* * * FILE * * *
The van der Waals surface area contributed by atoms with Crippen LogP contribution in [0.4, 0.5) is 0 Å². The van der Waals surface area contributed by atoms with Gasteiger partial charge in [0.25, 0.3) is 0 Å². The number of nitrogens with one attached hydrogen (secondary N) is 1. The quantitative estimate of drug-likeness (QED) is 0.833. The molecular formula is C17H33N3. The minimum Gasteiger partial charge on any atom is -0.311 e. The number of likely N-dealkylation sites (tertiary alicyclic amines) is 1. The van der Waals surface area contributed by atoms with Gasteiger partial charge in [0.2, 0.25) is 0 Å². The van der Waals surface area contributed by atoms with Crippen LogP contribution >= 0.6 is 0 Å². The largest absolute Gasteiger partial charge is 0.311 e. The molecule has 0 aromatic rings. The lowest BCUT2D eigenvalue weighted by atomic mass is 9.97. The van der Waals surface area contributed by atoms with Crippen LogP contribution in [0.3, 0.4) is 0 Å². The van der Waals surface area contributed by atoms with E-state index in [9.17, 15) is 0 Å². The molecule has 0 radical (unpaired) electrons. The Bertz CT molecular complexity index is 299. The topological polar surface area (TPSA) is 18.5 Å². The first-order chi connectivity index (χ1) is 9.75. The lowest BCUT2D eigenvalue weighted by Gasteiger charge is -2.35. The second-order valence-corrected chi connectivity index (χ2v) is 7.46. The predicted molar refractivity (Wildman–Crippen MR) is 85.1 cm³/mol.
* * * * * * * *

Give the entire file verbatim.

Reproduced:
The van der Waals surface area contributed by atoms with Crippen LogP contribution in [0.4, 0.5) is 0 Å². The van der Waals surface area contributed by atoms with Gasteiger partial charge in [0.25, 0.3) is 0 Å². The number of nitrogens with one attached hydrogen (secondary N) is 1. The quantitative estimate of drug-likeness (QED) is 0.833. The molecular formula is C17H33N3. The minimum Gasteiger partial charge on any atom is -0.311 e. The number of likely N-dealkylation sites (tertiary alicyclic amines) is 1. The van der Waals surface area contributed by atoms with Gasteiger partial charge in [0.2, 0.25) is 0 Å². The van der Waals surface area contributed by atoms with Crippen LogP contribution >= 0.6 is 0 Å². The largest absolute Gasteiger partial charge is 0.311 e. The molecule has 0 aromatic rings. The lowest BCUT2D eigenvalue weighted by atomic mass is 9.97. The van der Waals surface area contributed by atoms with Crippen LogP contribution in [0.3, 0.4) is 0 Å². The van der Waals surface area contributed by atoms with E-state index in [9.17, 15) is 0 Å². The molecule has 0 radical (unpaired) electrons. The Bertz CT molecular complexity index is 299. The topological polar surface area (TPSA) is 18.5 Å². The first-order chi connectivity index (χ1) is 9.75. The lowest BCUT2D eigenvalue weighted by Gasteiger charge is -2.35. The second-order valence-corrected chi connectivity index (χ2v) is 7.46. The predicted molar refractivity (Wildman–Crippen MR) is 85.1 cm³/mol.